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Public Priority Setting : Rules and Costs - Peter B. Boorsma

Public Priority Setting

Rules and Costs

By: Peter B. Boorsma (Editor), Kees Aarts (Editor), Albert E. Steenge (Editor)

Hardcover

Published: 30th November 1997
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At present we observe a decreasing role for the state in many areas where it used to be prominent. Amidst severe budgetary cuts, the state and its organs are confronted with ever louder calls for efficiency in public office (`value for money') and public performance. Simultaneously we see in many democratic welfare states the rise of new institutional forms and social organizations responding to new public priorities. Phenomena like privatization and de-regulation, new forms of regulation and self-regulation, and the rise of special issue groups are an expression of this.
This book seeks to provide order in some of today's issues and to offer analysis and explanation for selected topics. The book opens with contributions on the importance of concepts of present-day institutional economics interpreting modern governmental behavior and organization. Subsequent chapters deal with new developments in various fields such as environmental management and conservation, political legitimacy, or the new roles for covenants.
Audience: This volume will be of interest for scholars in the fields of public service, government studies and adjacent branches of economics, political science and law.

List of Authorsp. xi
Introductionp. 1
Referencesp. 15
Acknowledgementsp. 17
Transaction Cost Economics and Public Administrationp. 19
Backgroundp. 19
The New Institutional Economicsp. 19
Transaction Cost Economicsp. 20
The Rational Spiritp. 21
Hard-headed Behavioral Assumptionsp. 22
Farsighted Contractualp. 23
Microanalyticsp. 24
From Property/Legal Centralism to Contract/Private Ordeningp. 25
Property/Contractp. 25
Legal Centralism/Private Ordeningp. 26
From Ideal to Actualp. 27
From Insurance Hazards to Contractual Hazardsp. 28
Applications to Public Administrationp. 30
Rational Spiritp. 31
Comparative Contractingp. 31
Remediablenessp. 32
Hazardsp. 32
Concluding Remarksp. 33
Referencesp. 34
Setting Priorities: The IMF and World Bank and Structural Adjustment Programmesp. 39
Introductionp. 39
Backgrounds, Contents and Outcomes of SAPsp. 40
Agency Theory and SAPsp. 43
The Political Economy of Policy Changep. 47
A Simple Political Economy Modelp. 47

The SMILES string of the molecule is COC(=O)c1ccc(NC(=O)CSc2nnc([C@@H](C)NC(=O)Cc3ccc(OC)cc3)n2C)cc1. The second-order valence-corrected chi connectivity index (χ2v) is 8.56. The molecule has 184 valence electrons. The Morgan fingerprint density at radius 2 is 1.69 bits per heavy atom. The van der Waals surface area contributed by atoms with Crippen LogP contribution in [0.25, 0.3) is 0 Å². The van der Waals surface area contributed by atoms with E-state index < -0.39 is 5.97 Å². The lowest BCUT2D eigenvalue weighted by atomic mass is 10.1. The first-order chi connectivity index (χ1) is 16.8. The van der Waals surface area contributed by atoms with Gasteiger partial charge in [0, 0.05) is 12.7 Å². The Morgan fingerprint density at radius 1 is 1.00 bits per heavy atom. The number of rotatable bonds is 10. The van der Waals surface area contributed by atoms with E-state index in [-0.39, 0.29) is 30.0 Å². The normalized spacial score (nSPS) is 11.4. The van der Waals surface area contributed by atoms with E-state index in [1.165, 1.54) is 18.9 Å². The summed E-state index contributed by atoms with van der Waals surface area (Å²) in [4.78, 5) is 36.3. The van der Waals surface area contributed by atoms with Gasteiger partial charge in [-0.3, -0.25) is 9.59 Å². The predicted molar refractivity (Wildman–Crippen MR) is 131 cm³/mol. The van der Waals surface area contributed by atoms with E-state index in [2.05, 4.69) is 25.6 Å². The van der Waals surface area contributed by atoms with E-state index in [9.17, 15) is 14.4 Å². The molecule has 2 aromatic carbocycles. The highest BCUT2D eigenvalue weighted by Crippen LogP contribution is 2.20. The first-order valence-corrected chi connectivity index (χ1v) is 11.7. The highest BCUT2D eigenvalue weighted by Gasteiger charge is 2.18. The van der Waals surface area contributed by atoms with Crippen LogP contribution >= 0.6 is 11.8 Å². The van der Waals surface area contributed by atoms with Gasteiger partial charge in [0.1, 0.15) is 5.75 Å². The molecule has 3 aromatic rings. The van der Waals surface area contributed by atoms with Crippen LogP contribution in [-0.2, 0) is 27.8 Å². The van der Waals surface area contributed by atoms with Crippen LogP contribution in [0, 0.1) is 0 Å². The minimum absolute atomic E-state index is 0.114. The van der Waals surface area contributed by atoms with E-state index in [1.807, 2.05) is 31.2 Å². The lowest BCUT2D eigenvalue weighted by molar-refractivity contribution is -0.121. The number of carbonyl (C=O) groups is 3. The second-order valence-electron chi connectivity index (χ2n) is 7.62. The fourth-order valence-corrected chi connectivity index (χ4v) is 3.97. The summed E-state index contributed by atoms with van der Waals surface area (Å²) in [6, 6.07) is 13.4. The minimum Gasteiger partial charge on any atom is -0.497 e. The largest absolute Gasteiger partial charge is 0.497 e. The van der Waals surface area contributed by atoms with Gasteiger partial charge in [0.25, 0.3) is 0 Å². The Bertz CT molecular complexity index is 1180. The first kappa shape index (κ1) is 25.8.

Costs and Benefits of SAPsp. 49
Evaluation of Why SAPs Failedp. 53
How Can the BWIs React to the Implementation Problems of SAPs?p. 56
Referencesp. 59
The Effects of Firm- and Relations-specific Characteristics on Quality of Supplier Relationshipsp. 61
Introductionp. 61
Theoretical Perspectivesp. 63
Hypothesesp. 64
Firm-specific Characteristicsp. 65
Relation-specific Characteristicsp. 68
Data and Resultsp. 69
Datap. 69
Results: Factor Analysesp. 70
Regression Results for the US Automobile Industryp. 74
Discussionp. 77
Referencesp. 79
Data and Measurementsp. 81
Marshall and the Quest for a New Paradigmp. 85
Introductionp. 85
Varying the Datap. 87
Economics as a Unified Theoryp. 92
The New Paradigm Questp. 93
Restricting the Problemp. 96
Some Conclusionsp. 98
Referencesp. 100
Technology and Lifestyle as Central Concepts for Global Scenariosp. 103
Development and Environmentp. 103
Lifestyle and Technology as Organizing Conceptsp. 104
Models of Growth and Contractionp. 106
Technology, Natural Resource Accounting, and Material Balancesp. 107
Lifestyle, Social Accounting Matrices, and a New Household Classificationp. 110
Scenarios about Technology and Lifestylep. 114
Referencesp. 118
On Background Principles for Environmental Policy: "Polluter Pays", "User Pays" or "Victim Pays"?p. 121
Introductionp. 121
Pollution, Polluters and Economic Indecomposabilityp. 123
Direct Pollutionp. 127
An Array of Background Principlesp. 129
Interconnectionsp. 131
Background Principles Revisitedp. 133
Conclusion and Outlookp. 135
Referencesp. 136
Reconciling Economy with Ecology: Environmental Valuation from the Point of View of Sustainabilityp. 139
Introductionp. 139
Economy, Environment, and Valuation Practicesp. 140
Valuation Framed in Terms of (Strong) Sustainabilityp. 143
Biophysical Sustenance and Cultural Vitality: the Case of Forest Pocketsp. 146
Valuing Water Recources for Sustainability: Critical Natural Capitalp. 151
Concluding Remarksp. 158
Acknowledgementsp. 160
Referencesp. 160
Contingent Valuation, Sustainability and a Green National Incomep. 163